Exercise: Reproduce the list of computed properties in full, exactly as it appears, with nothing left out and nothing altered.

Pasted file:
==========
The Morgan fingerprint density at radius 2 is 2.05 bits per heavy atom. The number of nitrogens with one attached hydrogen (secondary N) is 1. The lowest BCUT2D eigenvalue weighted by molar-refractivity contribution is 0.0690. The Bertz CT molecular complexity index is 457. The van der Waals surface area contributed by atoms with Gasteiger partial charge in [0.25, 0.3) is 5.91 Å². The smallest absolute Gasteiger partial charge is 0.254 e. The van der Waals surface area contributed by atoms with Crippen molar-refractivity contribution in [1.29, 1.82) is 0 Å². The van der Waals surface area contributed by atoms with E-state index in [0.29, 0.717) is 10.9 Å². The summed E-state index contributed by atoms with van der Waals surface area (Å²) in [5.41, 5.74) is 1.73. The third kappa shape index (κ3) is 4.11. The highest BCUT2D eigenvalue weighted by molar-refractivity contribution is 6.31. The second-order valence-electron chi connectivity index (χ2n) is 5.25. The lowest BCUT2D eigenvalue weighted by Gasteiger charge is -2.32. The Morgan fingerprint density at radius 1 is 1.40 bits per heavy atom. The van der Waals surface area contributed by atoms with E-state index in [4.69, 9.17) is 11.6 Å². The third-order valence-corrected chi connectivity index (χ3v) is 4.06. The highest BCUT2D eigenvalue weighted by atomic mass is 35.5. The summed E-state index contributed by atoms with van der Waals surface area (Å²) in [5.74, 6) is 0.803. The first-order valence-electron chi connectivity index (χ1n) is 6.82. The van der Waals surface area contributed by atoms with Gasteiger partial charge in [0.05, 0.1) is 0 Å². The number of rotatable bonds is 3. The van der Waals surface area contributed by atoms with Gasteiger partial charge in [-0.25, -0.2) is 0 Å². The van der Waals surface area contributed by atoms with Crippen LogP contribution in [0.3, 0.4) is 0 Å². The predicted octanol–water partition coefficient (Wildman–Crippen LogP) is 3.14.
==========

The Morgan fingerprint density at radius 2 is 2.05 bits per heavy atom. The number of nitrogens with one attached hydrogen (secondary N) is 1. The lowest BCUT2D eigenvalue weighted by molar-refractivity contribution is 0.0690. The Bertz CT molecular complexity index is 457. The van der Waals surface area contributed by atoms with Gasteiger partial charge in [0.25, 0.3) is 5.91 Å². The smallest absolute Gasteiger partial charge is 0.254 e. The van der Waals surface area contributed by atoms with Crippen molar-refractivity contribution in [1.29, 1.82) is 0 Å². The van der Waals surface area contributed by atoms with E-state index in [0.29, 0.717) is 10.9 Å². The summed E-state index contributed by atoms with van der Waals surface area (Å²) in [5.41, 5.74) is 1.73. The third kappa shape index (κ3) is 4.11. The highest BCUT2D eigenvalue weighted by molar-refractivity contribution is 6.31. The second-order valence-electron chi connectivity index (χ2n) is 5.25. The lowest BCUT2D eigenvalue weighted by Gasteiger charge is -2.32. The Morgan fingerprint density at radius 1 is 1.40 bits per heavy atom. The van der Waals surface area contributed by atoms with E-state index in [4.69, 9.17) is 11.6 Å². The third-order valence-corrected chi connectivity index (χ3v) is 4.06. The highest BCUT2D eigenvalue weighted by atomic mass is 35.5. The summed E-state index contributed by atoms with van der Waals surface area (Å²) in [5.74, 6) is 0.803. The first-order valence-electron chi connectivity index (χ1n) is 6.82. The van der Waals surface area contributed by atoms with Gasteiger partial charge in [0.05, 0.1) is 0 Å². The number of rotatable bonds is 3. The van der Waals surface area contributed by atoms with Gasteiger partial charge in [-0.25, -0.2) is 0 Å². The van der Waals surface area contributed by atoms with Crippen LogP contribution in [0.3, 0.4) is 0 Å². The predicted octanol–water partition coefficient (Wildman–Crippen LogP) is 3.14.